Shark Ray Alley is a shallow sandy-bottomed area in Hol Chan Marine Reserve, off the coast of Belize, so named because of the abundance of nurse sharks and stingrays that gather there. Traditionally, this area was used by the local fishermen to clean their nets before returning to port. The small scraps of fish that washed off the nets attracted nurse sharks and several southern sting rays, and "Shark Ray Alley" quickly became a popular tourist attraction.
The sharks and rays have learned to recognize the sound of dive boats as they approach and begin to school in anticipation of bait being thrown into the water. These creatures have a great tolerance for divers and snorkelers, and seem to enjoy the human interaction. The rays, which have a 'wing-span' of two to four feet, swim directly towards the divers, with mouths often turned up. Other have learned to swim in circles around the divers, as if performing for food. The docile Nurse Sharks average four to six feet in length.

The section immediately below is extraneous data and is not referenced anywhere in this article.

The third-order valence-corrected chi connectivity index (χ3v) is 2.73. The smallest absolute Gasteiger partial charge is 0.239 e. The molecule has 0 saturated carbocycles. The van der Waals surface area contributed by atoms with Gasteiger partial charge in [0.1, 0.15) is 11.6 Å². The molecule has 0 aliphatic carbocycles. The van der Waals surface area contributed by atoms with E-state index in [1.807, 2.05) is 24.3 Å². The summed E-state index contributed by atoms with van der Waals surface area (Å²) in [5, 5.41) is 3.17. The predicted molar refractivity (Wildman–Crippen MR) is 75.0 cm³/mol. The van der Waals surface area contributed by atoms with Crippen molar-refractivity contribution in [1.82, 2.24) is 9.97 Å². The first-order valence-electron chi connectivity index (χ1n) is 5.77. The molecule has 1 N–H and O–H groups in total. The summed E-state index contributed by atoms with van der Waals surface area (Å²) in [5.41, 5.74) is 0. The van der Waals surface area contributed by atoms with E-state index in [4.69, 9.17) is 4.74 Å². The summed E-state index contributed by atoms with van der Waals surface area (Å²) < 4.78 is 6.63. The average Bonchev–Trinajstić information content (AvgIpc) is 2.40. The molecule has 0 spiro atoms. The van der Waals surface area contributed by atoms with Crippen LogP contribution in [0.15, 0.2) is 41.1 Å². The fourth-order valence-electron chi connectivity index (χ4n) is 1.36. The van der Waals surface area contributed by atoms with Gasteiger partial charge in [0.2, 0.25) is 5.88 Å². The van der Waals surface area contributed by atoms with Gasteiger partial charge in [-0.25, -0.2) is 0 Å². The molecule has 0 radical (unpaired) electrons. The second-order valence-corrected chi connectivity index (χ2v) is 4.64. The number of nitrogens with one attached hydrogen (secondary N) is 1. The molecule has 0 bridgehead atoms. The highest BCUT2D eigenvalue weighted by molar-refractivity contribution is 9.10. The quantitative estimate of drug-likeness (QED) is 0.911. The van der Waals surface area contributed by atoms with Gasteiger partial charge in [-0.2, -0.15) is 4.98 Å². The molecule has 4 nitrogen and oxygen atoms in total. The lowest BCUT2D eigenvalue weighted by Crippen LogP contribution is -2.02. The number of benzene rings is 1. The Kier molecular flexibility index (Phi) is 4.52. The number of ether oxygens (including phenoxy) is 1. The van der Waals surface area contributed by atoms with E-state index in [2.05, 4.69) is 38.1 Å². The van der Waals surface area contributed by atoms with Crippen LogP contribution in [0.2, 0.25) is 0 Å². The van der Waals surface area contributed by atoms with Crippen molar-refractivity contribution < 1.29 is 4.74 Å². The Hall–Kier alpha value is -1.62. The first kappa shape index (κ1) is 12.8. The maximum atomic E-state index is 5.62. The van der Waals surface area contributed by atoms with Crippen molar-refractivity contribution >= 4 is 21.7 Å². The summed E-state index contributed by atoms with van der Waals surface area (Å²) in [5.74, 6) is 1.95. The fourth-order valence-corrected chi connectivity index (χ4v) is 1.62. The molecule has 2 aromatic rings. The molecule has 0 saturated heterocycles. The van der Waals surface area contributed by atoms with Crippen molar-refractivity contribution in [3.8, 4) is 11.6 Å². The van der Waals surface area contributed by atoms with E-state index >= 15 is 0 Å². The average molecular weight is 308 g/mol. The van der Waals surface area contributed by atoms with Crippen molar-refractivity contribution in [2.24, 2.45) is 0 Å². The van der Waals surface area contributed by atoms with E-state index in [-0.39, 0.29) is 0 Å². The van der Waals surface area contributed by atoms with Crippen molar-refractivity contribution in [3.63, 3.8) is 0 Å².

Photo credit: www.travelbelize.org
“It is important that you maintain your perspective,” cautions website www.holchanbelize.org. “These are wild creatures first and as such, can be unpredictable in their behavior. The best course of action is to leave the touching and feeding to the dive masters, while you enjoy the show from a safe distance.”
Also see: Stingray City, Grand Cayman
Photo credit: www.driftwoodlodge-belize.com
Photo credit: www.vivabelize.com
Photo credit: indigobelizeresort.com
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